Light scratches can be cut back using a decent compound(not too abrasive) and an electric buffer. Use a decent one with a bit of \'oomf\' as it will become useful when coming to the buffing. When your cutting use a spray bottle of water through out the process, it helps keep the heat down and will help your compound go that bit further. Keep checking the pad, we used to run a peice of sand paper over the foam disc to clear any old compound and bring a new foam surface out. Pressure is key, too light and the compound wont do it\'s job, too much and you risk burning through. Keep the buff moving and work in sections, use masking tape over plastic trims, window seals etc. This way you can get right to the edge and not have to worry about tearing off trim or the buff grabbing and being torn out of your hands-it does happen, beleive me. Dont put the pad flat, use on an angle-say a section around 10 and 3 on a clock.

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Once you have cut back the surface/area and are happy that the finish is up to what you want, give it a final wipe off being careful not to wipe dry compund back over the surface. If you have access to a compressor use this as you wipe, blowing just ahead of your rag. Be sure to wipe all compound off before you do the final buff other wise if it gets dragged back on to the surface while doing the final buff you will get light scratching and will have to start again.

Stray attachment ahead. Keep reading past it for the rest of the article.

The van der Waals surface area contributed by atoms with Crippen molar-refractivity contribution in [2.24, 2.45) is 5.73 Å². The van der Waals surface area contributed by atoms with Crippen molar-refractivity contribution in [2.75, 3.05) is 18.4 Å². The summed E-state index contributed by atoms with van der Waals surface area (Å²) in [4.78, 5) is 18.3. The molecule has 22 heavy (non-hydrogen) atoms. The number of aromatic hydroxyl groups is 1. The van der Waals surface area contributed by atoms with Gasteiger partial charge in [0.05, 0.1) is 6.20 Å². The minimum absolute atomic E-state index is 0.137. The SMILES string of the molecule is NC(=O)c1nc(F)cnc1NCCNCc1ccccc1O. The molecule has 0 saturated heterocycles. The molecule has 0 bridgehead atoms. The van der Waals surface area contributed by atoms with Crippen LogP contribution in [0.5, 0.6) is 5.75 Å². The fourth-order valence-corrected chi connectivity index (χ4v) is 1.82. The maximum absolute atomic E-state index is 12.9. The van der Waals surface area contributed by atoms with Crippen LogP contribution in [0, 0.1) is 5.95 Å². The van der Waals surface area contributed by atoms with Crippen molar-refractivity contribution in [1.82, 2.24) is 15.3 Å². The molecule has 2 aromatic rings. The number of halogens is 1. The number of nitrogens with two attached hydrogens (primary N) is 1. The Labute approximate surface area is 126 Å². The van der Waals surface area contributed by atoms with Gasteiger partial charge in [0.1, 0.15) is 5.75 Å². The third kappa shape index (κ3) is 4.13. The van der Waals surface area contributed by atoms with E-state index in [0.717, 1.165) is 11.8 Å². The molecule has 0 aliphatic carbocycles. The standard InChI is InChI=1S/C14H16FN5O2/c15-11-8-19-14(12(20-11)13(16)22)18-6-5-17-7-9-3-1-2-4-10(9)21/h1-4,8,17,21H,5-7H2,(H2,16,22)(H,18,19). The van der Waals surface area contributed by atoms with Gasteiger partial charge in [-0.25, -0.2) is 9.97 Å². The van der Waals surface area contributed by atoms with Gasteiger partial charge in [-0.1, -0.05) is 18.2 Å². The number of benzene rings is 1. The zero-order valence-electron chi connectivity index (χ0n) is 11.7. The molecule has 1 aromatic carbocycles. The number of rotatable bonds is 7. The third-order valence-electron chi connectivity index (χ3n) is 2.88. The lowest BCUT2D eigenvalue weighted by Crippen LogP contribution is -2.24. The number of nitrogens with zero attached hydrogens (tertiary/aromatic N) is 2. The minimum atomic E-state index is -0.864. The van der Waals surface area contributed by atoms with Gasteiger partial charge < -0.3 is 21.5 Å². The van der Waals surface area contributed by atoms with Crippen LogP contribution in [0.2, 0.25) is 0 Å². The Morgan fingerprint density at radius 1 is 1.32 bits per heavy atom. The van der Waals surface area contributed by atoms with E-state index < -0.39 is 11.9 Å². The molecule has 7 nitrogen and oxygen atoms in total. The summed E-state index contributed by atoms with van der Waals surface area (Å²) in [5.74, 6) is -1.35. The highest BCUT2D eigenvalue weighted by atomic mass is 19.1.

Now it\'s time to get polishing, personallyi love to use a Lambs wool. The preferred polish product to use is not overly important, it\'s the technique that will make the difference. The idea of buffing is to get heat in to the clear/2k and \'reflow\' the surface to mirror finish. We are not cutting back anything but softening the surface just enough for it to become pliable, and reworkable. This where the \'oomf\' comes in, if you use a wimpy buff you will not get the heat into the surface. Again check the pad surface through out, if needed use a peice of sand paper run against the face of the wool to clear it, as done with the foam pad. Do one sweep of the panel, checking the surface at different angles/light to spot any light marks/swirling. If all is going well, do one final sweep with lightened pressure (less heat) and recheck for any imperfections etc. Wipe off any polish that has been flicked off and your nearly done. Give the beast a wash, a dry with a Shammy and your ready for a beer-or 6 8) 8)